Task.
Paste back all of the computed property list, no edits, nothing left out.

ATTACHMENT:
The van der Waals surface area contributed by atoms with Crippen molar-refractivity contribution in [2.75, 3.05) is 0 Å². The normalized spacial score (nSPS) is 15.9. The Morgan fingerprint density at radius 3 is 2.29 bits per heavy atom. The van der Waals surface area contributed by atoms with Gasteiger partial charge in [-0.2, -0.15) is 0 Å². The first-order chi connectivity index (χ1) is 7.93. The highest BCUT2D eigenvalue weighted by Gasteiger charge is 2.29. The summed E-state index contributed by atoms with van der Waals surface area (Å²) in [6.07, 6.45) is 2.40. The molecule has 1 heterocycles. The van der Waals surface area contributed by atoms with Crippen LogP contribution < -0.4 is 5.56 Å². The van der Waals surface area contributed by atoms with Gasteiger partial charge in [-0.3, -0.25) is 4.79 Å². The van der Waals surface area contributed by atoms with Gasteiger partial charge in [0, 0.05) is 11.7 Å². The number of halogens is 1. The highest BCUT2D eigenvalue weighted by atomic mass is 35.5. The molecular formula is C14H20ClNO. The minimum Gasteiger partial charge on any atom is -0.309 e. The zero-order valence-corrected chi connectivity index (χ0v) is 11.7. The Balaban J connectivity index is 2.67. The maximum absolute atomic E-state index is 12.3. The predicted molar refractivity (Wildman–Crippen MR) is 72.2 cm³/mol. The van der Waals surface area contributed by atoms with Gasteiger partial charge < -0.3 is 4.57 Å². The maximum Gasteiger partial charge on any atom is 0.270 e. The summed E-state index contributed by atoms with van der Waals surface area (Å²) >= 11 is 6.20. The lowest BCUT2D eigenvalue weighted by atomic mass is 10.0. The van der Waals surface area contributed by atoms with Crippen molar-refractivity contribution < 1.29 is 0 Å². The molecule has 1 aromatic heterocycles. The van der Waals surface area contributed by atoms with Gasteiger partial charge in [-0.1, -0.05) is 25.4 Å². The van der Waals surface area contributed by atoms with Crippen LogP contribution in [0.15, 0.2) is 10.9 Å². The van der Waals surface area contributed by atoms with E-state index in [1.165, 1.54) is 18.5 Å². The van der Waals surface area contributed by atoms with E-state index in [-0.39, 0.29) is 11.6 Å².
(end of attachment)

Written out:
The van der Waals surface area contributed by atoms with Crippen molar-refractivity contribution in [2.75, 3.05) is 0 Å². The normalized spacial score (nSPS) is 15.9. The Morgan fingerprint density at radius 3 is 2.29 bits per heavy atom. The van der Waals surface area contributed by atoms with Gasteiger partial charge in [-0.2, -0.15) is 0 Å². The first-order chi connectivity index (χ1) is 7.93. The highest BCUT2D eigenvalue weighted by Gasteiger charge is 2.29. The summed E-state index contributed by atoms with van der Waals surface area (Å²) in [6.07, 6.45) is 2.40. The molecule has 1 heterocycles. The van der Waals surface area contributed by atoms with Crippen LogP contribution < -0.4 is 5.56 Å². The van der Waals surface area contributed by atoms with Gasteiger partial charge in [-0.3, -0.25) is 4.79 Å². The van der Waals surface area contributed by atoms with Gasteiger partial charge in [0, 0.05) is 11.7 Å². The number of halogens is 1. The highest BCUT2D eigenvalue weighted by atomic mass is 35.5. The molecular formula is C14H20ClNO. The minimum Gasteiger partial charge on any atom is -0.309 e. The zero-order valence-corrected chi connectivity index (χ0v) is 11.7. The Balaban J connectivity index is 2.67. The maximum absolute atomic E-state index is 12.3. The predicted molar refractivity (Wildman–Crippen MR) is 72.2 cm³/mol. The van der Waals surface area contributed by atoms with Gasteiger partial charge < -0.3 is 4.57 Å². The maximum Gasteiger partial charge on any atom is 0.270 e. The summed E-state index contributed by atoms with van der Waals surface area (Å²) >= 11 is 6.20. The lowest BCUT2D eigenvalue weighted by atomic mass is 10.0. The van der Waals surface area contributed by atoms with Crippen molar-refractivity contribution < 1.29 is 0 Å². The molecule has 1 aromatic heterocycles. The van der Waals surface area contributed by atoms with Gasteiger partial charge in [-0.1, -0.05) is 25.4 Å². The van der Waals surface area contributed by atoms with Crippen LogP contribution in [0.15, 0.2) is 10.9 Å². The van der Waals surface area contributed by atoms with E-state index in [1.165, 1.54) is 18.5 Å². The van der Waals surface area contributed by atoms with E-state index in [-0.39, 0.29) is 11.6 Å².